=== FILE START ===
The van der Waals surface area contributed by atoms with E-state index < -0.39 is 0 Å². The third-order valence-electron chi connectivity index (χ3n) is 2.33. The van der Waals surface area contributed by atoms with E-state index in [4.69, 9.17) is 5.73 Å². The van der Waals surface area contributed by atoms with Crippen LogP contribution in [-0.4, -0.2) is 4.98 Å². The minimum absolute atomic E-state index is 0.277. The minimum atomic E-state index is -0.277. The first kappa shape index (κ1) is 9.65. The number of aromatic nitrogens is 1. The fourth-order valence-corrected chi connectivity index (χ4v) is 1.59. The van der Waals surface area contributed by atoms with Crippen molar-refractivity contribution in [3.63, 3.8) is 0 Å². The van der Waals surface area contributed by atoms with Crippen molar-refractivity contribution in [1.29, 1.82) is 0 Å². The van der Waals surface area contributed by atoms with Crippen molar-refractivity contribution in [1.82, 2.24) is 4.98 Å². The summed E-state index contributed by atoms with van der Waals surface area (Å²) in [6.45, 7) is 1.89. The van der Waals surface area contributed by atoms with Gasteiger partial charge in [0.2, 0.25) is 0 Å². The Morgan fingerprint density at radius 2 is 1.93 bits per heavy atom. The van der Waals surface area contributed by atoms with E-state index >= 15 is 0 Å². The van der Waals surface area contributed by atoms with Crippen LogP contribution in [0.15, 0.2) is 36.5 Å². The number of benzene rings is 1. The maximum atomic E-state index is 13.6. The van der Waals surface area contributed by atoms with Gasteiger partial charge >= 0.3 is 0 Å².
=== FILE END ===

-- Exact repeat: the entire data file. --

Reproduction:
The van der Waals surface area contributed by atoms with E-state index < -0.39 is 0 Å². The third-order valence-electron chi connectivity index (χ3n) is 2.33. The van der Waals surface area contributed by atoms with E-state index in [4.69, 9.17) is 5.73 Å². The van der Waals surface area contributed by atoms with Crippen LogP contribution in [-0.4, -0.2) is 4.98 Å². The minimum absolute atomic E-state index is 0.277. The minimum atomic E-state index is -0.277. The first kappa shape index (κ1) is 9.65. The number of aromatic nitrogens is 1. The fourth-order valence-corrected chi connectivity index (χ4v) is 1.59. The van der Waals surface area contributed by atoms with Crippen molar-refractivity contribution in [3.63, 3.8) is 0 Å². The van der Waals surface area contributed by atoms with Crippen molar-refractivity contribution in [1.29, 1.82) is 0 Å². The van der Waals surface area contributed by atoms with Crippen molar-refractivity contribution in [1.82, 2.24) is 4.98 Å². The summed E-state index contributed by atoms with van der Waals surface area (Å²) in [6.45, 7) is 1.89. The van der Waals surface area contributed by atoms with Gasteiger partial charge in [0.2, 0.25) is 0 Å². The Morgan fingerprint density at radius 2 is 1.93 bits per heavy atom. The van der Waals surface area contributed by atoms with E-state index >= 15 is 0 Å². The van der Waals surface area contributed by atoms with Crippen LogP contribution in [0.15, 0.2) is 36.5 Å². The number of benzene rings is 1. The maximum atomic E-state index is 13.6. The van der Waals surface area contributed by atoms with Gasteiger partial charge >= 0.3 is 0 Å².